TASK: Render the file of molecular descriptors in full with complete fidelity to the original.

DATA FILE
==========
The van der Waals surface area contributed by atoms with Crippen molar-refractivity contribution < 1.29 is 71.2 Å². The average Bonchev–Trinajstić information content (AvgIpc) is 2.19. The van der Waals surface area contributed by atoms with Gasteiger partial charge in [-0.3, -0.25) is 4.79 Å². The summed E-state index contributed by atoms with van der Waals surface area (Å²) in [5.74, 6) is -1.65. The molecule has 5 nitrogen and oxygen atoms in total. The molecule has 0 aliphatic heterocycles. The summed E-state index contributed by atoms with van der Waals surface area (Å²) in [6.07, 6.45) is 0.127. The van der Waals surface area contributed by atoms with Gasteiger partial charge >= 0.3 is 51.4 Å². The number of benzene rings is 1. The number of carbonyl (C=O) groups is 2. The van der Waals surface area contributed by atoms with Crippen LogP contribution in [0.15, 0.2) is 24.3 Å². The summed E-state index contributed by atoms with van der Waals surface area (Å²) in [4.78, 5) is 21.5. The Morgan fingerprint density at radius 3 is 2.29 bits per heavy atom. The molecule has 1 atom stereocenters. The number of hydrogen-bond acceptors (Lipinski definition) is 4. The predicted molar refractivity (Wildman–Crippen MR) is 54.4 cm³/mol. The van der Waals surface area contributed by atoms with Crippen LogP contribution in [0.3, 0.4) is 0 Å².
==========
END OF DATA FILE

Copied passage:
The van der Waals surface area contributed by atoms with Crippen molar-refractivity contribution < 1.29 is 71.2 Å². The average Bonchev–Trinajstić information content (AvgIpc) is 2.19. The van der Waals surface area contributed by atoms with Gasteiger partial charge in [-0.3, -0.25) is 4.79 Å². The summed E-state index contributed by atoms with van der Waals surface area (Å²) in [5.74, 6) is -1.65. The molecule has 5 nitrogen and oxygen atoms in total. The molecule has 0 aliphatic heterocycles. The summed E-state index contributed by atoms with van der Waals surface area (Å²) in [6.07, 6.45) is 0.127. The van der Waals surface area contributed by atoms with Gasteiger partial charge >= 0.3 is 51.4 Å². The number of benzene rings is 1. The number of carbonyl (C=O) groups is 2. The van der Waals surface area contributed by atoms with Crippen LogP contribution in [0.15, 0.2) is 24.3 Å². The summed E-state index contributed by atoms with van der Waals surface area (Å²) in [4.78, 5) is 21.5. The Morgan fingerprint density at radius 3 is 2.29 bits per heavy atom. The molecule has 1 atom stereocenters. The number of hydrogen-bond acceptors (Lipinski definition) is 4. The predicted molar refractivity (Wildman–Crippen MR) is 54.4 cm³/mol. The van der Waals surface area contributed by atoms with Crippen LogP contribution in [0.3, 0.4) is 0 Å².